After Your Cancer Treatment: maintain a healthy body weight

Body Mass Index

A healthy body weight may reduce the risk of kidney, endometrial, bowel and breast cancers. Maintaining a healthy body weight is especially important for improving survival for women with breast cancer.

Overweight is defined as having a Body Mass Index (BMI) over 25, or a waist measurement greater than 80cm for women or 90cm for men.

You can work out your BMI by dividing your weight in kilograms by your height in metres squared.

BMI = ————————
(height x height)

For example, if you weigh 90kg and are 170cm tall, divide 90 by (1.7 x 1.7)

90 90
————- = ———– = 31
(1.7 x 1.7) 2.89
BMI = 18.5 – 25 healthy weight range
BMI = 25 – 30 overweight
BMI > 30 obese

If you lost a lot of weight during your cancer treatment, you may have to regain some of the lost weight to get back into the healthy weight range.

Dietitians can help

Dietitians can help you with any nutrition concerns. They are available in all public hospitals and some private hospitals. Community health centres often have a dietitian. Ask at your local centre.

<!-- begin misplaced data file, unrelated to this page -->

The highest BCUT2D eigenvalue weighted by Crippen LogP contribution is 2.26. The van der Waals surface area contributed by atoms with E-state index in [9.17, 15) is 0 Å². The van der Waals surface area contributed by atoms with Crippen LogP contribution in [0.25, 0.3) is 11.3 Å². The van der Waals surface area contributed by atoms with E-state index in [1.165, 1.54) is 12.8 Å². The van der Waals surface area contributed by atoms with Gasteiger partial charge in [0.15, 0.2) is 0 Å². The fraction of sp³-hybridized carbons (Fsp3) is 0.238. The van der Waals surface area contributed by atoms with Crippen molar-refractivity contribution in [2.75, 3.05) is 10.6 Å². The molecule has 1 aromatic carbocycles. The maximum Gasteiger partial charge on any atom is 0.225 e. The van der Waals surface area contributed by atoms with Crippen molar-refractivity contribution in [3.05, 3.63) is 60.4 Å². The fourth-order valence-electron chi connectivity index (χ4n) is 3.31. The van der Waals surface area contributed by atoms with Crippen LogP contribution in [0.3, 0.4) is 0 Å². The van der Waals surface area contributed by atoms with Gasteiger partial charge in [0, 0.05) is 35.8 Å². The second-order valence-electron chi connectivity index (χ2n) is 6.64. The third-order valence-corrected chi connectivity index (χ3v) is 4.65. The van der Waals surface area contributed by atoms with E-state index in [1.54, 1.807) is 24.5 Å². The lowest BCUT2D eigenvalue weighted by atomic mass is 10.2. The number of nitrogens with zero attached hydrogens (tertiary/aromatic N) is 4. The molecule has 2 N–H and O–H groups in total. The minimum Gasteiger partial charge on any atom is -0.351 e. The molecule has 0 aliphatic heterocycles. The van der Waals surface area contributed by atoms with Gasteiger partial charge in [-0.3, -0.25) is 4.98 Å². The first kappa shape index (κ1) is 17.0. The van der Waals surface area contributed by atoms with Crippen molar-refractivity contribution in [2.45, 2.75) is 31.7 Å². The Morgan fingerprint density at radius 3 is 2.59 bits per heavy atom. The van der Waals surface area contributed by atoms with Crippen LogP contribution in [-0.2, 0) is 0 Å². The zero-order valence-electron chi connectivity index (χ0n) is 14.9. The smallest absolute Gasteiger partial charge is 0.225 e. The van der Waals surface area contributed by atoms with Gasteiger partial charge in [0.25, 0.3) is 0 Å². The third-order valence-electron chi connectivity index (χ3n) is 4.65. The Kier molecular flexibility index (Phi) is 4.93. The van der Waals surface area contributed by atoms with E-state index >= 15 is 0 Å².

Dietitians in private practice are listed in the Yellow Pages. Cancer patients are eligible for a Medicare rebate if they are being managed through an Enhanced Primary Care (EPC) plan coordinated by a General Practitioner, and some private health insurers provide a rebate.

The Dietitians Association of Australia can direct you to an accredited practising dietitian in your area or to one who has experience in particular problems.

Tips for managing your weight

To manage your weight, you need to follow a healthy eating pattern and be physically active.

Making fruit, vegetables, cereals and other low-fat foods the basis of your diet will help you achieve a healthy body weight.